Shattered Pillars by Elizabeth Bear
Elizabeth easily crosses genre boundaries without using initials or pseudo names; she has done hard SF, historical fantasies of differing types and now a second world fantasy based on the Silk Road. The first novel in this series, Range of Ghosts, is one that has been on my ever growing must read list and that is based on how much I loved the series that started with the award winning Hammered.
You can go here to read and sample chapter and below is the cover copy about the book.
Set in a world drawn from our own great Asian Steppes, this saga of magic, politics and war sets Re-Temur, the exiled heir to the great Khagan and his friend Sarmarkar, a Wizard of Tsarepheth, against dark forces determined to conquer all the great Empires along the Celedon Road.
Elizabeth Bear is an astonishing writer, whose prose draws you into strange and wonderful worlds, and makes you care deeply about the people and the stories she tells. The world of The Eternal Sky is broadly and deeply created—her award-nominated novella, “Bone and Jewel Creatures” is also set there.
Curve of the Earth by Simon Morden
One of the series I had hoped to get into last year was the Metrozone trilogy starring the character Samuil Petrovitch and sadly it fell through the inevitable cracks between all the other great reads that came out. Orbit publishing has now collected that into one volume and will be adding to it next week. Here is the information about the original and a teaser about the new book Curve of the Earth.
Welcome to the Metrozone – post-apocalyptic London of the future. Whilst the rest of Britain has devolved to anarchy, the M25 cordon protects a decaying city filled with homeless refugees, street gangs, exiled yakuza, crooked cops and mad cults. And something else; something new and dangerous.
An action-packed new science fiction thriller set in the world of the Philip K. Dick Award-winning Samuil Petrovitch novels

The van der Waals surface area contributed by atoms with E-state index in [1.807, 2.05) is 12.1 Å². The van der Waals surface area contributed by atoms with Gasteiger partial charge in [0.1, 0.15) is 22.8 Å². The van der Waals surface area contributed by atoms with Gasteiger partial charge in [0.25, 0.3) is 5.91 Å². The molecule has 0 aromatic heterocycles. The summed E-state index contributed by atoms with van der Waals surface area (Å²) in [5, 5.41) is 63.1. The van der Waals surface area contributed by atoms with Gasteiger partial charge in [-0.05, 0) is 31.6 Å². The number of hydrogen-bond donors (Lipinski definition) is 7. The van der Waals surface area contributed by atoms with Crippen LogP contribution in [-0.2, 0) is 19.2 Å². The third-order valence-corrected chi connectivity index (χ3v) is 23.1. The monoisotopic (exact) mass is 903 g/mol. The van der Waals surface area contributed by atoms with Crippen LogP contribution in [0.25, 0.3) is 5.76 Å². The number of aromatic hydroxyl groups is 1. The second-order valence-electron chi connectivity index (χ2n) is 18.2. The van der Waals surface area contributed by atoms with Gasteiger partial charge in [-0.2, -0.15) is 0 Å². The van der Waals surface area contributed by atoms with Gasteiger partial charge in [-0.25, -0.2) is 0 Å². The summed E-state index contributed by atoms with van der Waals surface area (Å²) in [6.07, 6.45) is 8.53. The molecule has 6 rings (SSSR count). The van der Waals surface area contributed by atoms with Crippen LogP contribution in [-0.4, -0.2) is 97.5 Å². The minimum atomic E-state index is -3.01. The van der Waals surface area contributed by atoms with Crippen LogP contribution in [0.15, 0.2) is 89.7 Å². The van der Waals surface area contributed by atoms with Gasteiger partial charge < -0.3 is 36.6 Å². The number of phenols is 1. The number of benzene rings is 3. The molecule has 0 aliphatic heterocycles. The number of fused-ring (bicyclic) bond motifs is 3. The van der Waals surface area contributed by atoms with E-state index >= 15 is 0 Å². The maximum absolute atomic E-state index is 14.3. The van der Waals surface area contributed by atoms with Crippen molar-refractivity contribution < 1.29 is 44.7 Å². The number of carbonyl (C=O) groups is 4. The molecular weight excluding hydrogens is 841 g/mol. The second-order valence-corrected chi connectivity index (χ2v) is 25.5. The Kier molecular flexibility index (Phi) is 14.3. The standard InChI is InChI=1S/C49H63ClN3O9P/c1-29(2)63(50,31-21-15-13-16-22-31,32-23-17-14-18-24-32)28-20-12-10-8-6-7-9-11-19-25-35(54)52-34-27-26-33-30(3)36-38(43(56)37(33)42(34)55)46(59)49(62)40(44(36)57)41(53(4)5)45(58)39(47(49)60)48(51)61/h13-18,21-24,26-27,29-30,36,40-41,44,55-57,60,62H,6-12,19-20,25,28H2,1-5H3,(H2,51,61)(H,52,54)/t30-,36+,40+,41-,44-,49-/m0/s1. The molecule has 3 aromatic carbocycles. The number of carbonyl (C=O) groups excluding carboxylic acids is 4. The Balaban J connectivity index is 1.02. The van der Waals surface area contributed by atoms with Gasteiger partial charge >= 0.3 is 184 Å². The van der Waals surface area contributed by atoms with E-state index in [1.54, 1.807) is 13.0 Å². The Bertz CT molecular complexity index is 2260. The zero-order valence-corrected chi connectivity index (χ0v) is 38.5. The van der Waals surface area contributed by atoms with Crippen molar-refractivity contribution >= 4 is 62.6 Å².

Welcome to the Metrozone – the post-apocalyptic London of the future, complete with homeless refugees, vicious street gangs and mad cults. A dangerous city needs an equally dangerous saviour: step forward Samuil Petrovitch, a Russian émigré with a genius-level intellect, extensive cybernetic replacements, a built-in AI with god-like capabilities and a full armoury of Russian swear words. Brilliant, selfish and cocky, he’s dragged the city back from the brink more than once – and made a few enemies on the way.
So when his adopted daughter Lucy goes missing in Alaska, he has a good idea who’s responsible and why. It never occurs to him that there’s a chance he could be wrong, and looking for one woman on the dark, frozen slopes of the far north could tip the delicate balance of nuclear-armed nations.
This time it’s not a city of twenty-five million that needs rescuing: it’s the world . . .
Here is a link to the book with an extract for your reading pleasure.
Ghostland Past Dark by Chandler Klang Smith.
I don't know much about the author beyond the blurb for the book that I will post below. I like a bit of weird and horror to the fiction I read and ChiZine publishing is one of the smaller publishers that choose great stuff to put in print. Their books cover many sub genres but all have a touch of the twisted about them from the westerns of Gemma Files to the collections of genre bending short fiction. If you order the physical editions of the books directly from the most include an eBook for you while you wait for the real thing. Here is the blurb that attracted my attention to this novel.
A hostile stranger is hunting Dr. Show’s ramshackle travelling circus across 1960s America. His target: the ringmaster himself. Struggling to elude the menace, Dr. Show scraps his ambitious itinerary; ticket sales plummet, and nothing but disaster looms. The troupe’s unravelling hopes fall on their latest and most promising recruit, Webern Bell, a sixteen-year- old hunchbacked midget devoted obsessively to perfecting the surreal clown performances that come to him in his dreams. But as they travel through a landscape of abandoned amusement parks and rural ghost towns, Webern’s bizarre past starts to pursue him, as well.
Along the way, we meet Nepenthe, the seductive Lizard Girl; Brunhilde, a shell-shocked bearded lady; Marzipan, a world-weary chimp; a cabal of drunken, backstabbing clowns; Webern’s uncanny sisters, witchy dogcatchers who speak only in rhymes; and his childhood friend, Wags, who may or may not be imaginary, and whose motives are far more sinister than they seem.
Queen Victoria's Book of Spells edited by Elled Datlow and Terry Windling
I'm kind of a fool for short story collections and particularly ones that promise to be magical alternate history. This collections has the second element that draws my attention, a plethora of women writers including some my favorite short fiction authors; Catherynne M Valente, Theodra Goss, Delia Sherman and the author of another book on my wanted list Elizabeth Bear.
Tor.com has been covering the stories in this volume wetting my appetite to get a copy here is a link to one of those posts.
Next weeks dispatch looks to be quite long and one book may just get a full review this next week.....